You know its tough to really weigh in whether you can make a bad or a good choice between your Fujitsu or the HP Mini. I’ll tell you the truth the HP Mini really sways me. I use the keyboard more than anything but enjoy tablet functions as well. I own a Fujitsu U810 and a Samsung Q1 Celeron, and the tablet functions are great on both of them, but what really attracts me to them is the size. The serendipitous thing about those 2 devices is that their price was modest, and since tablet/tablet functionality is secondary, it was hard to me to spend more on other units/configurations. Besides, their reviews were very good as well and that made me take the plunge. Size matters to me very much as it does you, and price is not a concern. I do see the price premium you pay for your Fujitsu over the HP Mini, but just like me, price is no concern for a machine that feels good and works good. What you have to think is which machine do you find yourself reaching towards and picking up and using the most? I admit even with my Fuji and Sammy I still revert to my Toshiba Libretto U105, it was and still is the perfect sized mini laptop that was ever made, and it was $2299.99 when I bought it; meaning price was no concern. Now comes the dillemma, the HP Mini is not mini compared to my Toshiba Libretto, but …. now I am looking at the fact that the Libretto is getting old, 1 GB of RAM, can barely run Vista Basic; but its hard to shelve because IT WORKS SO WELL (with XP). Its speedier than the Fujitsu U810 & Samsung Q1 and even my ThinkPad X41 (sad but true). Now against all my instincts, the HP Mini looks good but price … tells me otherwise … the only reason I like it so much is the ExpressCard slot and its size (in that order). I would be willing to pay more for one, that is no issue but I am scared of the VIA processor, and don’t know enough about the Intel Atom. So the answer is that the premium is worth it if it really qualifies itself in the features, workmanship, ergonomics, and usability to take you to the next level of computing/experience you require.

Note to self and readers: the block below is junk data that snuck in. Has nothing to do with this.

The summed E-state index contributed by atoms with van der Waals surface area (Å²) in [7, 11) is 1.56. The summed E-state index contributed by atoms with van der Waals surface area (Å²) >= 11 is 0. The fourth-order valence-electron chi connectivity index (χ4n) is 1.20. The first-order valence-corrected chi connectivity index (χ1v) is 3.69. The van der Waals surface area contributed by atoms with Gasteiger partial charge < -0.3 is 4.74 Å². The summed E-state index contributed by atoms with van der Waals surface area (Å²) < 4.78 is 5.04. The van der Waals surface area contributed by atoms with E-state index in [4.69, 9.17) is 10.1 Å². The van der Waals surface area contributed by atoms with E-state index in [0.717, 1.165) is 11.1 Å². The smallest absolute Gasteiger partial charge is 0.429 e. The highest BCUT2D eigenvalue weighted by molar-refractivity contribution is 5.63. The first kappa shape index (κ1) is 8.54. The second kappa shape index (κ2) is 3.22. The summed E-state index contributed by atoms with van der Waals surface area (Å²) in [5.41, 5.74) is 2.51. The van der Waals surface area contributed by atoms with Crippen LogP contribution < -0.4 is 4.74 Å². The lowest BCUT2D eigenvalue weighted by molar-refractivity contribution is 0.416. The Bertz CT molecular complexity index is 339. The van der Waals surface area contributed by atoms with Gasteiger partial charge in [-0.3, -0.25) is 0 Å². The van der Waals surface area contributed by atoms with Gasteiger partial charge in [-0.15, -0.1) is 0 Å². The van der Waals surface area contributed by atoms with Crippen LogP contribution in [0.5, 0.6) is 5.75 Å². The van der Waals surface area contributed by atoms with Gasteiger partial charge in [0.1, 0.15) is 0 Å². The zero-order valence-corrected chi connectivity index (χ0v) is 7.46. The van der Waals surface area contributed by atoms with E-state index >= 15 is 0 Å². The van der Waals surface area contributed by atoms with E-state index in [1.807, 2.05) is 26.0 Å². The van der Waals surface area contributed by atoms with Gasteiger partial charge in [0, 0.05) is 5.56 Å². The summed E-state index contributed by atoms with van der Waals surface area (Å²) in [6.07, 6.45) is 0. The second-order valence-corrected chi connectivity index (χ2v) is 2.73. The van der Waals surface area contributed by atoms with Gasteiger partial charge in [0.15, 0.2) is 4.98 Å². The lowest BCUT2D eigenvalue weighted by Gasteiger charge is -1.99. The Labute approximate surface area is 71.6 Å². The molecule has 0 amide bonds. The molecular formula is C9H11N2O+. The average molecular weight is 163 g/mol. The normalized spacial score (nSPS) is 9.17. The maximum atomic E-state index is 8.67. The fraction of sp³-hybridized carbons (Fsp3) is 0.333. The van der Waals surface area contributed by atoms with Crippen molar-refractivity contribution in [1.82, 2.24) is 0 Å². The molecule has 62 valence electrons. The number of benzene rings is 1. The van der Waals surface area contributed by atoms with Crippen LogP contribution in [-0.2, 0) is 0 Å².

Very good points. I use a convertible, but use in tablet mode 75% of the time–mainly for notes or research. I have no use for a touch screen (although it is fun to watch my two year old niece write with her finger–and pull her finger back to look at it to see where the ink is coming from:-)).
While I have paid more, I feel up to $400 premium is a fair price to add tablet functionality.

In priority of need:
*long battery life
*Instant on (I can still dream)
*Bright display
*Processor speed is not that important–need to use OneNote, email, web browser, word-processing and IM client.
Touch screen on a tablet doesn’t even register on my radar. My current tablet has that capability and I turned it off.


I agree that TPCs are quite pricy if compared to the Eee PC or the slightly newer HP.
And to add insult to injury, there are actually comparable devices with a touchscreen (NOT an active digitizer) available in the market at a rather small premium (various Cloudbook variants like the Belinea S-Book for example). Obviously, you are not going to use a passive touchscreen for heavy inking like you are doing and an active digitizer might allow for a slightly higher premium.
And while I buy into the “lower market volumne” argument somewhat, I also believe manufacturers just view TPCs as premium products that can be sold at a higher margin.

However, let me voice another opinion on the Eee PC and its very low end / low price brethren:
Many people just buy them because they are soooo cheap without thinking mich about it (some other posters also mentioned this). I believe that a large bunch of buyers will rather quickly realize that what they bought does not really meet their needs. The excietement about the larger screen (8.9″) models seems to support this. So they will buy larger notebooks (and some models from dell and other manufacturers are available for roundabout $800) and the cheap, low spec devices will end up gathering dust (or potentially really as kids’ toys).


You seem a little eager to throw your premium money away. :)

Wacom digitizers for the PC run at about $100 on Newegg, $40 for a different name. Not sure on the technicalities of screen vs tablet but it sure isn’t $900 difference.

The premium, if you take the P1620 vs HP-Mini is (ballpark) 50% component choice and 50% market pricing. Not to be branded a parrot but the U810 does pretty much everything we’d expect from a UMPC/Notepad for $1000, if it had a bigger screen and keyboard, and shaved off a few hundred bucks by utilising the additional space it’d stomp the HP-Mini into the ground.

None of this is unachievable. Indeed we can see that the 8.9″ screens are not adding a huge cost to the existing systems so it isn’t like we’re reliant on some technology price drop to make it a reality.


At work, a great presentation I saw a few years ago demonstrated (PowerPoint slides) what the speaker paid for computers over the years, and their specs. The point: every couple of years he spent a little over $2,000, and easily doubled speeds and memory sizes every 4 or 5 years.

The point: these ASUS/HP netbooks (would someone tell me what to call these things) are closer competitors to BlackBerrys and iPhones, I’d suggest. No one is taking about them as full computer replacements, merely as extensions of a home PC.

Tablets are an entirely different animal. You are facing a $1,000 price premium for a touch-capable inking interface. Shop for a Wacom – cheapest pen surface accessory for my PC? $1,000.